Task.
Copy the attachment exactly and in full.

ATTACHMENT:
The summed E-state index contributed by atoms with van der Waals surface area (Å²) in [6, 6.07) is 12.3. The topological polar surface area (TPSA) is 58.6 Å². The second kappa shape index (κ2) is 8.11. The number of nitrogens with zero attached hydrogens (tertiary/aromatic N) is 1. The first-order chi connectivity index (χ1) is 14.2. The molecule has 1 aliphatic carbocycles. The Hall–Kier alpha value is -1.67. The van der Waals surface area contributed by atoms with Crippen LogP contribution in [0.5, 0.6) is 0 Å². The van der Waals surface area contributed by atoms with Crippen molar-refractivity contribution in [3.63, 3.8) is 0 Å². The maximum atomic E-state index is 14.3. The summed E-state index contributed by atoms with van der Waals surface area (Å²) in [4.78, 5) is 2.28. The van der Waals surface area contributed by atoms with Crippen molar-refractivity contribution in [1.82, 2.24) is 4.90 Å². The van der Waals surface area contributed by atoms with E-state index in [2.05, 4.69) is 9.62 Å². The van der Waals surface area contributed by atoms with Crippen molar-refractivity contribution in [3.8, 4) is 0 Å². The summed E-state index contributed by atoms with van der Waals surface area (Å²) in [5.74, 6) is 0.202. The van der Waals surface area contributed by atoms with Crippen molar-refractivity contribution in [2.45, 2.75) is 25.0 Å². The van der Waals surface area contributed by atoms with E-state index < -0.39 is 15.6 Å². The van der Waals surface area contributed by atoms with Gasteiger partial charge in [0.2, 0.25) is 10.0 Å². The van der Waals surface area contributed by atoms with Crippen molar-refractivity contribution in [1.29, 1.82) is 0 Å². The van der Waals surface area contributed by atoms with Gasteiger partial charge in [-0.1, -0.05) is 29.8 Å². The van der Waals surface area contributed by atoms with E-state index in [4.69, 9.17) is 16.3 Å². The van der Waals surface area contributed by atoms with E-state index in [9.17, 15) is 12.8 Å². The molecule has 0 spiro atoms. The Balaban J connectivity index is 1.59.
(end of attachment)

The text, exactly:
The summed E-state index contributed by atoms with van der Waals surface area (Å²) in [6, 6.07) is 12.3. The topological polar surface area (TPSA) is 58.6 Å². The second kappa shape index (κ2) is 8.11. The number of nitrogens with zero attached hydrogens (tertiary/aromatic N) is 1. The first-order chi connectivity index (χ1) is 14.2. The molecule has 1 aliphatic carbocycles. The Hall–Kier alpha value is -1.67. The van der Waals surface area contributed by atoms with Crippen LogP contribution in [0.5, 0.6) is 0 Å². The van der Waals surface area contributed by atoms with Crippen molar-refractivity contribution in [3.63, 3.8) is 0 Å². The maximum atomic E-state index is 14.3. The summed E-state index contributed by atoms with van der Waals surface area (Å²) in [4.78, 5) is 2.28. The van der Waals surface area contributed by atoms with Crippen molar-refractivity contribution in [1.82, 2.24) is 4.90 Å². The van der Waals surface area contributed by atoms with E-state index in [2.05, 4.69) is 9.62 Å². The van der Waals surface area contributed by atoms with Crippen molar-refractivity contribution in [3.8, 4) is 0 Å². The summed E-state index contributed by atoms with van der Waals surface area (Å²) in [5.74, 6) is 0.202. The van der Waals surface area contributed by atoms with Crippen molar-refractivity contribution in [2.45, 2.75) is 25.0 Å². The van der Waals surface area contributed by atoms with E-state index < -0.39 is 15.6 Å². The van der Waals surface area contributed by atoms with Gasteiger partial charge in [0.2, 0.25) is 10.0 Å². The van der Waals surface area contributed by atoms with Crippen molar-refractivity contribution in [1.29, 1.82) is 0 Å². The van der Waals surface area contributed by atoms with Gasteiger partial charge in [-0.1, -0.05) is 29.8 Å². The van der Waals surface area contributed by atoms with E-state index in [4.69, 9.17) is 16.3 Å². The van der Waals surface area contributed by atoms with E-state index in [9.17, 15) is 12.8 Å². The molecule has 0 spiro atoms. The Balaban J connectivity index is 1.59.